By Caroline Duffield
BBC News, Lagos, Nigeria
An amnesty for militants in Nigeria’s troubled oil-producing region, the Niger Delta, has begun.
The Nigerian government is offering the militants the chance to lay down their guns in exchange for re-training and a presidential pardon.
But it is unclear whether any of the militant groups will take up the offer.
In recent months the violent struggle in the Niger Delta has worsened, but there have been steps to find a political solution to end it.
Armed groups there portray themselves as champions of an exploited region and an impoverished people.
They say that they fight for a fair share of Nigeria’s oil wealth for local people.
They blow up oil pipelines, attack the oil companies operating in the delta and also fight the Nigerian military.
Oil revenue is the major source of income for the entire country but the so-called oil war has cut Nigeria’s oil output by around a quarter in recent years.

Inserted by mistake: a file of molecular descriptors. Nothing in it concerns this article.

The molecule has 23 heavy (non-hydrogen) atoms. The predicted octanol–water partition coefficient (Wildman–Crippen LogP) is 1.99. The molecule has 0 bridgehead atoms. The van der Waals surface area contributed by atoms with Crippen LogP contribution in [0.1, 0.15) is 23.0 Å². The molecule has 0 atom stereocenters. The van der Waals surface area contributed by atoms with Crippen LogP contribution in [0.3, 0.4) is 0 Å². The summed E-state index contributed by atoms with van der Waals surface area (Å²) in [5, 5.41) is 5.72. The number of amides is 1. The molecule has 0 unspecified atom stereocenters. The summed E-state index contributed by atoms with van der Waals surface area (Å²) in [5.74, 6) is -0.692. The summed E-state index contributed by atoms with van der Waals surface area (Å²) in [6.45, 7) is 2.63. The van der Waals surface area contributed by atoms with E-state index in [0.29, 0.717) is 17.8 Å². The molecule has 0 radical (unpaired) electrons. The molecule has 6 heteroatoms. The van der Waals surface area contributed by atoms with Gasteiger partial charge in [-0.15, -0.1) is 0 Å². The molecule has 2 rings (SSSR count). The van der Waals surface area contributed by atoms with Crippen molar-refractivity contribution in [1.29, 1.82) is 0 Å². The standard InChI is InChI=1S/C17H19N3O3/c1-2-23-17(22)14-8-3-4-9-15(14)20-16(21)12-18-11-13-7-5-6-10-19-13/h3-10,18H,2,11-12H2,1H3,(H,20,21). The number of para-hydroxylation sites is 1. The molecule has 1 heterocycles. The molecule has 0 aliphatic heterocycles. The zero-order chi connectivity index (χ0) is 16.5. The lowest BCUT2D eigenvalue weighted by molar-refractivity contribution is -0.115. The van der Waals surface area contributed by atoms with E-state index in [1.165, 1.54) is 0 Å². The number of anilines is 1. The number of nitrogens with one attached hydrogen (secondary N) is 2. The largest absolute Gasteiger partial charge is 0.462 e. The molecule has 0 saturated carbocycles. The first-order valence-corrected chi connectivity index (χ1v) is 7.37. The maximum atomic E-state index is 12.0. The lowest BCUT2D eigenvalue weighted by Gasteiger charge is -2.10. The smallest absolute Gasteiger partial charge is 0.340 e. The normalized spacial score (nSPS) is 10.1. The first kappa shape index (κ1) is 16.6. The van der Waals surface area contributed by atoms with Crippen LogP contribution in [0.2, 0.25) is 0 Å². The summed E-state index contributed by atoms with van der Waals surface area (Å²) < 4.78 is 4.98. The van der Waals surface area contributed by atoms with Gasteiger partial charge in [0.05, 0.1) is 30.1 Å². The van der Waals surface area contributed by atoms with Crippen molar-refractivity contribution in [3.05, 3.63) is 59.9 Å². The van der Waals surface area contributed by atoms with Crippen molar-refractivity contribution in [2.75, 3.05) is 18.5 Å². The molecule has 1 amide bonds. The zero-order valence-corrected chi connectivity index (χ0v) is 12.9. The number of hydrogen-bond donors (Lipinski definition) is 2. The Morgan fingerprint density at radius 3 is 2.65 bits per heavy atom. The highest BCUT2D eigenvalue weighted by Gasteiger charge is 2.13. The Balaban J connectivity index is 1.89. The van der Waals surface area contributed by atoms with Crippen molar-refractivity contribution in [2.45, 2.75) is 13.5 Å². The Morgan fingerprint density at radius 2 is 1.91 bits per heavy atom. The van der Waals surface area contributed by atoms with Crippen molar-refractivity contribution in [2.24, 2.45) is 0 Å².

Now the government is attempting to defuse the violence.
Nigeria’s president clearly hopes that his amnesty combined with the release from jail of a senior militant, Henry Okah, and a heavy military presence in the delta will persuade the gunmen to give up their weapons.
The most visible group, the Movement for the Emancipation of the Niger Delta (Mend), has meanwhile announced a temporary ceasefire.
It is all being seen as the most significant steps yet towards a political process to tackle the violence.
But nothing in the Niger Delta is straightforward.
What is really at stake is vast amounts of money.
The militants take part in what is called oil bunkering – in reality, oil theft.
They tap into pipelines, siphon off oil and sell it.
The industry operates under cover of the conflict and is thought to make more than $50m (£29m) a day.
Some of the most powerful people in Nigeria directly profit from the militants’ activities.
With that kind of money involved it is hard to see why the militant gangs or their powerful patrons would want peace at all.